FDA Extends Comment Period on AquAdvantage Salmon Documents

March 1, 2013

The U.S. Food and Drug Administration recently announced that it is extending for 60 days the comment period for the draft Environmental Assessment (EA) and preliminary Finding of No Significant Impact (FONSI) pertaining to AquaBounty Technologies’ application for AquAdvantage Salmon. The comment period, originally slated to end on Feb. 25, 2013, now runs until April 26, 2013.

AquAdvantage Salmon are Atlantic salmon that have been genetically engineered to reach a measure of growth commonly used in salmon aquaculture more rapidly than other farmed Atlantic salmon. This is commonly linked to “reaching market size” (about 2-5 kilograms or about 5-12 pounds) in less time than other farmed salmon.

The draft EA and preliminary FONSI are one step in FDA’s evaluation of the AquAdvantage Salmon and do not indicate an approval of the application. The National Environmental Policy Act of 1969 (NEPA) requires FDA and other federal agencies to perform such assessments whenever a major Federal action is taken.

Geographically Misdescriptive Trademarks

February 4, 2013

Under U.S. trademark law, geographic terms or signs are not registrable as trademarks if they are geographically descriptive or geographically misdescriptive of where the goods/services originate. The theory is that other producers in that area would need to be able to use a geographic term to describe where their goods/services are from and that one person should not be able to prevent others from using that term. If a term is misdescriptive for the goods/services, consumers would be misled and/or deceived by the use of the term on goods/services that do not come from the place identified.

The test used by most federal courts to determining whether a mark is primarily geographically misdescriptive involves a two-step inquiry by the court.  The mark must: (1) have as its primary significance a generally known area; and (2) identify products that purchasers are likely to believe mistakenly are connected to that area.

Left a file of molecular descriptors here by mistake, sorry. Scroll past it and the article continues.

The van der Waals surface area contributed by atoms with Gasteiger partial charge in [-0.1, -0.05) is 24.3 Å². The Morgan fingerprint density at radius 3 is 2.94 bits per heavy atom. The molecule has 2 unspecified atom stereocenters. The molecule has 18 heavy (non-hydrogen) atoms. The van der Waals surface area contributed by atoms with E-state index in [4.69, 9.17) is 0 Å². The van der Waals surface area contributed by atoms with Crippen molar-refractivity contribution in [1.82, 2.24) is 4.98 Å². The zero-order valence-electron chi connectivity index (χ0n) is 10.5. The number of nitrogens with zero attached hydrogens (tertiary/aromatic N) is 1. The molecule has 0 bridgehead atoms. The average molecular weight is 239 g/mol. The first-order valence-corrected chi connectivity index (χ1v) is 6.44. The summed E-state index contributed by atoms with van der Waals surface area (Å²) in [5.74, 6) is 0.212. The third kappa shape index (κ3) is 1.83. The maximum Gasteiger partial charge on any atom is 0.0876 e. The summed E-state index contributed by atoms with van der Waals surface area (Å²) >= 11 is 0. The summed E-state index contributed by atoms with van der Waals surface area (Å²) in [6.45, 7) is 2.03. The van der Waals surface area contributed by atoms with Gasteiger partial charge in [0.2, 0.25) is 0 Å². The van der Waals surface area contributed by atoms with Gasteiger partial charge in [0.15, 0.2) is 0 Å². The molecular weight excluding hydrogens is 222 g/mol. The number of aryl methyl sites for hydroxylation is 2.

The recent case Federal Circuit case of In re Miracle Tuesday, LLC, 695 F.3d 1339, 104 U.S.P.Q. 1330 (Fed. Cir. 2013) is an interesting example of the Federal Courts’ application of the prohibition against the registerability of geographically misdescriptive marks.  In Miracle Tuesday, the Court considered the issue of whether the Trademark Trial and Appeal Board (“TTAB”) was correct in its finding that Miracle Tuesday’s application for the mark JPK PARIS 75 was properly refused registration on the basis of geographic misdescriptiveness.  Miracle Tuesday filed its application for JPK PARIS 75 in connection with sunglasses, wallets, handbags and purses, travel bags, suitcases, belts and shoes.  The letters “JPK” were the initials of Jean-Pierre Klifa, the designer of the goods at issue who lived in Paris several decades before filing the application.  There was no evidence that the goods or any component of the goods came for Paris.

The Federal Circuit agreed with the TTAB that because the relevant purchasing public would likely think Paris is a known source for fashion accessories, there was sufficient evidence of a good/place association between Paris and the goods listed in the application.  The Federal Circuit rejected Miracle Tuesday’s argument that the designer had a significant connection to Paris and stated that the relevant inquiry was whether there was a connection between the goods and Paris—not whether there was a connection between the designer and Paris.